The cover promises good stuff, let's check it out.
- First off, gotta love the cover though The Hunger is definitely a case of style over substance. Purple is also an interesting choice for the film strip, the first time outside of issue #3 that it wasn't black. On a side note, I'm pretty sure that if you were to tally things up from the beginning to about mid-2006, you would find yellow and red to be the dominant color choices for the strip apart from black. Red I can totally get but yellow? Oh well, guess it blends well.
- We kick things off with a Tanya Roberts interview, mainly focusing on her role in The Beastmaster and also touching on her role in the Charles Band production Tourist Trap. Ir's not the deepest interview you will ever read, but than again we do get some nice shots of Tanya so it balances out.
- Next up is a look at the f/x of The Hunger, courtesy of an interview with Dick Smith. It's pretty neat stuff, pity the rest of the film doesn't match the effects work.
- Continuing along the f/x route (I know, with this magazine it's a shock), we come to the second part of the Bill Munns interview from last issue. Here, he chats about a rather obscure movie he was working on at the time called Savage Harvest. I'd love to see it if the lion related f/x are anything to go by. He also talks a little about Beastmaster, the underrated monster movie The Boogens (if you can track it down, I highly recommend it) and one or two other things.
- Rounding out the f/x side of things is a piece on low budget f/x maestro Ed French. It's a nice piece with some pretty gory photos.
- A rare foray into horror from Cannon is up next as we take a look at the wonderfully cast but sadly underwhelming House of the Long Shadows. Pairing up Vincent Price, Christopher Lee, Peter Cushing and John Carradine, this should have been a fantastic throwback movie. It is, to an extent, but like many of those old movies it's also creaky as hell and is better in concept than execution.
- To the retro side of things, we begin with an interview with z-grade auteur Ted V. Mikels. Ted has done several movies but what he's generally known for apart from the movies is being very eccentric. This makes for a good interview as the man is full of great stories.
- More retro follows in the form of a brief note about what would have been Bela Lugosi's 100th birthday, and a short Alex Gordon column that reads more like an editorial on current horror.
- Next up is the first part of an article on horror in rock and roll and it really pisses me off to no end that I don't have the follow up issue. On the other hand, the issue is one of the rarest and with the economy these days, blowing a ton of money on one measly back issue isn't the smartest life choice I could make.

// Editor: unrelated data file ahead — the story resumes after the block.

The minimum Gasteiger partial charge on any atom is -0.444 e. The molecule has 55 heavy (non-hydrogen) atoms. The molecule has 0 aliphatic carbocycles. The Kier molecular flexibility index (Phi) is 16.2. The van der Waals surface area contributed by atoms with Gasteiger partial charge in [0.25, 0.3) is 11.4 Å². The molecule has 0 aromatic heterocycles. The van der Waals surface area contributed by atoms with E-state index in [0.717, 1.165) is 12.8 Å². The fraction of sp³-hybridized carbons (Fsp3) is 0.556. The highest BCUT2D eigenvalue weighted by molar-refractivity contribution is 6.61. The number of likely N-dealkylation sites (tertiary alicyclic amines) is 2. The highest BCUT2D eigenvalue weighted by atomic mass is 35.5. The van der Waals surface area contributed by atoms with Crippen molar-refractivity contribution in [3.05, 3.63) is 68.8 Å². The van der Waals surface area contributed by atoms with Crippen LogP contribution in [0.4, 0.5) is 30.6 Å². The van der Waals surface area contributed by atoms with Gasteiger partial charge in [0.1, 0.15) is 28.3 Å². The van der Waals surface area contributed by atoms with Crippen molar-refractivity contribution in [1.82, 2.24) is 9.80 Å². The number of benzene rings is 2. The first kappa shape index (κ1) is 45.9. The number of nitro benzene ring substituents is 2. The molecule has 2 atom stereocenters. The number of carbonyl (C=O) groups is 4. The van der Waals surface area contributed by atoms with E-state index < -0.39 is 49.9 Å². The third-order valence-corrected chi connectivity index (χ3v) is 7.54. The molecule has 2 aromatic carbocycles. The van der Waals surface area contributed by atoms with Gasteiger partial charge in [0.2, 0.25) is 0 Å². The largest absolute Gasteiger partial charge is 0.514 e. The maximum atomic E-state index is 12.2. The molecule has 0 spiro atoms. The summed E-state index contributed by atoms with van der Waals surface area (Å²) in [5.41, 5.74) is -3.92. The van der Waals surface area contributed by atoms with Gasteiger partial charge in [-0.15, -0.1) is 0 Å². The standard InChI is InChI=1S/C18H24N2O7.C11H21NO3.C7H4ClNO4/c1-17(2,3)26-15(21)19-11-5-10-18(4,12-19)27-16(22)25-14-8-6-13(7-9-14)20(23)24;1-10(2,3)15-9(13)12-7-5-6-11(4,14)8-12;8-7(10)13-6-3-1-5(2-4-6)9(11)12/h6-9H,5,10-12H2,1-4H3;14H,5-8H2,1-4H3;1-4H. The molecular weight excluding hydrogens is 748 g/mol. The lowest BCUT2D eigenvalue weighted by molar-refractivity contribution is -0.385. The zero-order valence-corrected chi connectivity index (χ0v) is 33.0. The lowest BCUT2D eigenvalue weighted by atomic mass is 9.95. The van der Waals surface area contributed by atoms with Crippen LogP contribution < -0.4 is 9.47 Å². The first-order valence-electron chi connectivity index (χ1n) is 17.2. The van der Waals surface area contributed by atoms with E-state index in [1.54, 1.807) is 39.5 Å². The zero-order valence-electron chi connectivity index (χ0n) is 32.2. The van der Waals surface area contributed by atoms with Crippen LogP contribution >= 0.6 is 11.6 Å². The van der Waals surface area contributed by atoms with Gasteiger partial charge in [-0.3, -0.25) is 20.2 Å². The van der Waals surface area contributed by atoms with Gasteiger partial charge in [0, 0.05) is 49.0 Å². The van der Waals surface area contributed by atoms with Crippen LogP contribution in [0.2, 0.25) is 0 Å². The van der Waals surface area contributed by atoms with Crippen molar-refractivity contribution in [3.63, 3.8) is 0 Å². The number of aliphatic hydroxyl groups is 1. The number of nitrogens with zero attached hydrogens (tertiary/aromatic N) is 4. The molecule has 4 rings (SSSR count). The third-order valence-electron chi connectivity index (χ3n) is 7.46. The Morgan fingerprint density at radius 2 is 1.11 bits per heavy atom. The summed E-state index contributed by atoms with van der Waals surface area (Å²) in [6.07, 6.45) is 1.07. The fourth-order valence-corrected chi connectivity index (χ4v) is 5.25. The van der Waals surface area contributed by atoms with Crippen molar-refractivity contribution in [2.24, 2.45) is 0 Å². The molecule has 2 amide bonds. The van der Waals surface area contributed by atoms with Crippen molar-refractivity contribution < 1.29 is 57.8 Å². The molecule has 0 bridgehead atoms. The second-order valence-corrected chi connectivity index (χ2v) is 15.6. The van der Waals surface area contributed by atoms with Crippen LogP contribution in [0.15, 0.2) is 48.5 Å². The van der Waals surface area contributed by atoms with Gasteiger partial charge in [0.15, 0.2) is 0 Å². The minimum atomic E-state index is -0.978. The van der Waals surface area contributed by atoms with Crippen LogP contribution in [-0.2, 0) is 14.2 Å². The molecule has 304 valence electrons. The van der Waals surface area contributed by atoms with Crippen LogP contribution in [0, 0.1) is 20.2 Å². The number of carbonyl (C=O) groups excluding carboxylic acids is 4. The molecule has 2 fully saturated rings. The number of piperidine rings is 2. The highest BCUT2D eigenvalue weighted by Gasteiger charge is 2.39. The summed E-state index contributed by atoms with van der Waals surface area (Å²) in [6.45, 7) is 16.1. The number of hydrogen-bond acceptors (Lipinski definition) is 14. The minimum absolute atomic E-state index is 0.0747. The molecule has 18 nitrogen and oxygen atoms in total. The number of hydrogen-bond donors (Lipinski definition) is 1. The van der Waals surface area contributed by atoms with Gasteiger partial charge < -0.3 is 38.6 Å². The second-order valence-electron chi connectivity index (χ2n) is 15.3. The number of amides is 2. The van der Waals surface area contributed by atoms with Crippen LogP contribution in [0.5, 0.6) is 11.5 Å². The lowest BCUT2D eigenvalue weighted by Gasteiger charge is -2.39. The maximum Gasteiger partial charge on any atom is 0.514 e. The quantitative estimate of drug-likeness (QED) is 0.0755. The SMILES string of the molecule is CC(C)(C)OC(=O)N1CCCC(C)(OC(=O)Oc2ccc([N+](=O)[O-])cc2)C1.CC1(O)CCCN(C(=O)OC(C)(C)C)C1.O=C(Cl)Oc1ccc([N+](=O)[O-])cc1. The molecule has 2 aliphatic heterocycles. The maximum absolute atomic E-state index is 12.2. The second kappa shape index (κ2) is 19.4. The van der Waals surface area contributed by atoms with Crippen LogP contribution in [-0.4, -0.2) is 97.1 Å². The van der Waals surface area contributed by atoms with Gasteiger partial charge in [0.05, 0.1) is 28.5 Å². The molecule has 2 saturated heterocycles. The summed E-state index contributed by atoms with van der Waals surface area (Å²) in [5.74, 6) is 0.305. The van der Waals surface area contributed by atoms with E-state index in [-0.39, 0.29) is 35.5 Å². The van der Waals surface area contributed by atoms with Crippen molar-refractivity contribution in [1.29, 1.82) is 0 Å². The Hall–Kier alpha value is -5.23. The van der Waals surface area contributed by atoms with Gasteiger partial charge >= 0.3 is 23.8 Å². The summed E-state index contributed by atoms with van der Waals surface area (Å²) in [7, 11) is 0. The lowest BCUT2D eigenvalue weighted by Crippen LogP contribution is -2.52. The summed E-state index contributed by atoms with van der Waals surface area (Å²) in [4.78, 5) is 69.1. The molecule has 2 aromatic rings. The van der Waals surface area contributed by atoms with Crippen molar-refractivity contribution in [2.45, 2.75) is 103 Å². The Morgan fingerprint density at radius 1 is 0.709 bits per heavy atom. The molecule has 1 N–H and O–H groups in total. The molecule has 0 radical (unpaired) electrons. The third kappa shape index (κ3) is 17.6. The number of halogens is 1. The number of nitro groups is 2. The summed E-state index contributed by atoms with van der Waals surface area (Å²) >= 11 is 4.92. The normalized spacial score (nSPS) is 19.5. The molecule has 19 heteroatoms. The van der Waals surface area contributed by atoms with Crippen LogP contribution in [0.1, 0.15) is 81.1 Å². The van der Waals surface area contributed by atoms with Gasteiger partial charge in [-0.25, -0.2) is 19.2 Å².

- To the article, it's a nice one from Johnny Legend that starts in 1959 with novelty songs and takes us right up to Bobby Pickett's "Monster Mash".
- Next is Dr. Cyclops with an expanded column. Now covering the customary two pages, it covers a whopping seven movies. I'll be covering each movie in the column from now on and will drop in little notes if I've seen the film in question.
- The Hound of the Baskervilles (1959): The Hammer version of the Sherlock Holmes adventure, this has Peter Cushing as the titular detective and Christopher Lee as a noble involved in the case.
- The Body Snatcher (1945): A very good Boris Karloff/Bela Lugosi team-up with Karloff as...Well, look at the damn title!
- I Eat Your Skin (1964): A film more famous for its title than anything that actually occurs. I have this on a 50 movie pack I grabbed a few months ago, might check it out at some point.
- Dr. Jekyll's Dungeon of Death (1978): Not sure what this thing is but I'm fairly certain it involves, Dr. Jekyll, a dungeon and some death. Let's take a look at the review...Ah, dimly lit sets and kung-fu zombies. Wasn't expecting that one.
- I Walked with a Zombie (1943): Classic Val Lewton production that's a classic of the genre.
- Bride of the Monster (1955): A classic of a different sort, this is one of the all-time great bad movies courtesy of Ed wood. Sporting a surprisingly good late-era Bela Lugosi performance and Tor Johnson, this is Ed Wood's best movie.
- Two Thousand Maniacs (1964): Gore classic from Herschell Gordon Lewis, this tells the tale of a city of rednecks who really haven't gotten over that whole Civil War thing. Haven't seen this version but I did see the remake.
- Back to current stuff, we get an interview with makeup artist John Caglione. John talks about his background, focusing on the stuff he did for Amityville
- We finish things off with another Herschell Gordon Lewis piece and one last f/x piece as Doug Beswick does an interview for the magazine. Beswick covers his career from the highs of Gumby and Videodrome to lows such as Octaman.
- The Monster Invasion and Books section takes us home and wraps up a thoroughly enjoyable issue.
Coming Soon, Fangoria #29: Fulci of Gore!